Yesterday, Fox News anchor John Gibson appeared on San Francisco Fox affiliate KTVU to promote his new book, “The War on Christmas.” It was bad timing — the San Francisco Chronicle had just published remarks by fellow Fox host Bill O’Reilly approving of a terrorist attack on the city.
Asked about the comments, Gibson claimed he was “sure” that O’Reilly had been taken out of context, and offered this defense: “He goes to San Francisco all the time. … I know he loves the city.”
ANCHOR: You don’t have to make any excuses for your colleague Bill O’Reilly, but on the front page of the Chronicle today, he talks about if al Qaeda comes into San Francisco and blows it up, in essence, who cares? Go al Qaeda, blow up Coit Tower. That’s hateful talk. It’s irresponsible. You can make fun of voting on a gun issue. You can make fun of San Francisco for keeping the military out of recruiting. But you can’t say al Qaeda, go get them.
JOHN GIBSON: I can’t imagine Bill meant that. He goes to San Francisco all the time. He does shows from there. He has a good time there. I know he loves the city. I’m sure that’s not what he meant.
Gibson couldn’t even bring himself to criticize right-wing televangelist Pat Roberton for telling residents of Dover, Pennsylvania, “if there is a disaster in your area, don’t turn to God, you just rejected Him from your city.” Rather, Gibson claimed that “what a lot of this [criticism] comes from” is “animosity towards Christians because of political considerations.”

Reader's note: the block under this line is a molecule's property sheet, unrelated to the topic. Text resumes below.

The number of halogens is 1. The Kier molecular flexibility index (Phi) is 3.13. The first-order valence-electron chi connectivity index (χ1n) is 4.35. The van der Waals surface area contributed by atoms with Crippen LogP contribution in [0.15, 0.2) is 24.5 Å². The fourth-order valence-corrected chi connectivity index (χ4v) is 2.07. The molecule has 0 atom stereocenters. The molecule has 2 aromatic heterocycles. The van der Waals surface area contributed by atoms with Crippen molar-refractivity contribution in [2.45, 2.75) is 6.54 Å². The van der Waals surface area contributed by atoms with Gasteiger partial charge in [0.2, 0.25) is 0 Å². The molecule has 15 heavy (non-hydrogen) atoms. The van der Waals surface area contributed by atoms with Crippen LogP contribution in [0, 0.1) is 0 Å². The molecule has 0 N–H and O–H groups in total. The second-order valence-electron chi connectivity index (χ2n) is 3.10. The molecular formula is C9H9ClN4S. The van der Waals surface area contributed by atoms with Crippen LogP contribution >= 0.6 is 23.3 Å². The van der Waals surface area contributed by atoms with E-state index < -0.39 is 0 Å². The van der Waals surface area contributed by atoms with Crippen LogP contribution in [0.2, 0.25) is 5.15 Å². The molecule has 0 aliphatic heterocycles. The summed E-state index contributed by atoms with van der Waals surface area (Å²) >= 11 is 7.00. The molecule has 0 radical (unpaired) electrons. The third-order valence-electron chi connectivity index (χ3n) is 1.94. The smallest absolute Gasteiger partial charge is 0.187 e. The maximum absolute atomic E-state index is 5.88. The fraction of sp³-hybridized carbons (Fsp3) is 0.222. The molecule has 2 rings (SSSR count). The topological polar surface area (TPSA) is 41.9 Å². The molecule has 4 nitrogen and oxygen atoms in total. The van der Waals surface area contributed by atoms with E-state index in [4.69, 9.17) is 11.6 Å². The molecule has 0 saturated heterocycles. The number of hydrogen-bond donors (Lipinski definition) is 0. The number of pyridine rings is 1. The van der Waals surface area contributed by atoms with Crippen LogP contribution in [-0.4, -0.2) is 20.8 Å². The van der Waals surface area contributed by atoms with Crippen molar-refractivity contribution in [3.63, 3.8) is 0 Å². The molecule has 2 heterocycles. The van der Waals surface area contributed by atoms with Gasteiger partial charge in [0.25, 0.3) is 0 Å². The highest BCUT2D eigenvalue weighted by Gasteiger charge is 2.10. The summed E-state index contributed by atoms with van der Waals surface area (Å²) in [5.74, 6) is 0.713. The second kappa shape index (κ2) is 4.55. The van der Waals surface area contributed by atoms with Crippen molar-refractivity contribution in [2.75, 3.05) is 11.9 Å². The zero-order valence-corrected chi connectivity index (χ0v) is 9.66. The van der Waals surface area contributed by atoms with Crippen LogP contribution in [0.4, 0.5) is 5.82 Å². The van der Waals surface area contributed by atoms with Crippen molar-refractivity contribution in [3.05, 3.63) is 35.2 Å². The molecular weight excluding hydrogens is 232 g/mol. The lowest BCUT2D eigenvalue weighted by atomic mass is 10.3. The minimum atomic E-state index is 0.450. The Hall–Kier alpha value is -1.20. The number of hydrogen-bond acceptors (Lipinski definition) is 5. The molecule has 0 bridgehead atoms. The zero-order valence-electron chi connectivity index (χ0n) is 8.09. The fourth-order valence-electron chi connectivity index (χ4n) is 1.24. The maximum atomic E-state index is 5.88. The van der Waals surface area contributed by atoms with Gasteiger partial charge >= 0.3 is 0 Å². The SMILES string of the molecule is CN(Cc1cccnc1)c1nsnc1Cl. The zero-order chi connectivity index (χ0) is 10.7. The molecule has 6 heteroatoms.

ANCHOR: You have Pat Robertson yesterday talking to the people of Dover, Pennsylvania, and saying that disaster may strike you because you voted God out of your city by ousting the school board members who favored teaching intelligent design. That’s hateful talk.
GIBSON: Well, I think what he said was, when disaster strikes you, don’t turn to God, ask your Darwinians for help.
ANCHOR: Well, I have a quote here, but maybe he did say that as well. (Ed. note: Robertson: “Don’t wonder why He hasn’t helped you when problems begin, if they begin. I’m not saying they will, but if they do, just remember, you just voted God out of your city.”)
GIBSON: Well, but the point is, Pat says a lot of things. And that’s Pat Robertson. You talk to him about why he said a certain thing. I think that what a lot of this comes from, especially this declaring ordinary signs of the Christmas season to be religious symbols, and, therefore, have to be out of the public view, is animosity towards Christians because of political considerations. Because Christians are making arguments against abortion, or for intelligent design, or against gay marriage, and people are angry at them about those political positions, and they tend to transfer that over to the practice of the religion.